Many shoppers whooped with delight late last year when Ulta Beauty and Target announced a deal putting the cosmetics retailer inside more than 100 Target stores. Investors were also pleased—both brands saw share prices rise.
Much of the credit for the partnership can be traced back to Shelley Haus, who joined Ulta in 2014 and was promoted to chief marketing officer two years ago. As the beauty retailer looks to the future and how shoppers will be spending, it’s pursuing a road map that includes virtual services and a hefty brick-and-mortar presence in Target, which as an essentials retailer did not close during the pandemic.
“The ability to innovate in that way, given the ways the consumer and industry have changed, is something we're extremely proud of,” says Haus.
She and her team of 130 are already looking ahead with other initiatives at Ulta, such as continuing the company’s work in diversity with its recent commitment to the 15 Percent Pledge giving shelf space to Black-owned businesses.
What advice would you give your younger self?
There is nothing in life that can’t be undone—except having kids. The point of that advice is don’t be afraid to make some changes in your career. There are time periods where it won’t work out but you can always course-correct and to know that makes things feel a little less scary and a little less risky.
What’s the biggest risk you’ve ever taken?
The biggest risk I took probably was leaving PepsiCo. I left to take a few months off and think about what I wanted my next chapter to be. People looked at that and thought ‘That’s kind of crazy.’ I was working so much and so intensely for so long. I knew I wanted to make a change in my career, but I couldn’t take a moment to decompress and think of what that could be. To take a step back and take four months off and use that time to reflect and think and get back in touch with my creativity was a big risk at the time. Luckily, it worked out great but that felt a little scary. It was 100% the right thing to do and is what started to set me up for the next steps that led me here.
If you weren’t doing your current job what would you be doing and why?
I might do something in interior design and maybe with interior design and TV, like being the host of an interior design show. I love interior design it keeps my creativity flowing and it’s something I view as analytical. You’re envisioning the future space of something and putting the pieces together to get there.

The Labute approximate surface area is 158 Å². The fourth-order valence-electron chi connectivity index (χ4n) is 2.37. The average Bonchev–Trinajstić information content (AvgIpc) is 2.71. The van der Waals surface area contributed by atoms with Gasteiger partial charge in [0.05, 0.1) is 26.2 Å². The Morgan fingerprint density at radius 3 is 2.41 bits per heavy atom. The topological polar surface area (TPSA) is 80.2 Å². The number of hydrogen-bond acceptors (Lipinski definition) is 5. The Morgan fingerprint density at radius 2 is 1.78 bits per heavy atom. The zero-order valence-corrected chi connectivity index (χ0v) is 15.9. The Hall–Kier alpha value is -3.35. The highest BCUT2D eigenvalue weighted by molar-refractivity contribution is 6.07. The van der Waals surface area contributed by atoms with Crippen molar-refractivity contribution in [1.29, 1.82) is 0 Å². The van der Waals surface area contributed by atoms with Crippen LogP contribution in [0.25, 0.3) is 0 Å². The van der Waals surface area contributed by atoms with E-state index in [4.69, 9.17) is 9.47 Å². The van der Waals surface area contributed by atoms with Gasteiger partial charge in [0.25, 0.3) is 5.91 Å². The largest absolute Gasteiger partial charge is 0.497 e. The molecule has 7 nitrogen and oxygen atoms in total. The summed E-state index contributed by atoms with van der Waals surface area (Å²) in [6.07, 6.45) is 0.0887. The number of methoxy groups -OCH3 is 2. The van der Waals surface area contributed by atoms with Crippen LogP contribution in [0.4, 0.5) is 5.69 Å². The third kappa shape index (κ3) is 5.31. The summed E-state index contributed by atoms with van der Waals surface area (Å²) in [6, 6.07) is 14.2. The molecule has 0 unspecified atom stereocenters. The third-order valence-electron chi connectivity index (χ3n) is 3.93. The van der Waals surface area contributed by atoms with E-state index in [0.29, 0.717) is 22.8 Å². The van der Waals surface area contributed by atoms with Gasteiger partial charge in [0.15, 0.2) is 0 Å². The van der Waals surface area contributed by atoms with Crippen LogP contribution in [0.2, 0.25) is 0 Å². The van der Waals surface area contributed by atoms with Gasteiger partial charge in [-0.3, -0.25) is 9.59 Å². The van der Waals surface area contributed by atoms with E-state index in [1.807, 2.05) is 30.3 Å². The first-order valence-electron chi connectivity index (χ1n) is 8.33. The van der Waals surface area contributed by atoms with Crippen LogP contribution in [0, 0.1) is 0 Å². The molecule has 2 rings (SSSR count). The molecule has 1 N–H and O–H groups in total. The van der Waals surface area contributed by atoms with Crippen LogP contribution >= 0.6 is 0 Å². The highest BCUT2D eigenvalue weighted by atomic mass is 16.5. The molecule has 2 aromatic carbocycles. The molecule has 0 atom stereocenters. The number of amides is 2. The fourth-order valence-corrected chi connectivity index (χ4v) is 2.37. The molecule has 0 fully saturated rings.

What should the industry do to encourage more women and people of color into its ranks?
Two things—one is exposure. Exposure to what exists in marketing and for underrepresented groups, both women and ethnically diverse, sometimes they’re not exposed so they don’t know they can use their creativity. For instance, in amazing ways in the marketing industry or there are these amazing strategic and analytic roles in marketing. One of the things we do is give exposure—mentorships, internships, working with different groups to bring groups in and even help them understand all the amazing things in retail, beauty, marketing and advertising.
The second one is seeing and showcasing other people like them that have succeeded, Mary Dillon [outgoing CEO of Ulta] is a perfect example. She talked to us about the possibilities of having a family. She has four children and an amazing career at the same time and she’s showcasing what’s possible, doing that from the standpoint of being a first-generation college graduate. Seeing those possibilities in other people is inspiring to set the example and show others it can be done.
Which campaign or other piece of work have you seen in the last year that you wish you had done?
One is the Google work. They had some tremendous ads about the context of people searching, what they were looking for at the time. It tied in so beautifully with the hyper-relevance of society with where we were with COVID and social justice and the political environment.
The other was Dick’s Sporting Goods’ most recent campaign that featured the female leaders.
I was really impressed with the idea behind elevating female voices and leadership behind the scenes but also how that translated to how they were thinking about the impact they want to have in sports and their commitment there.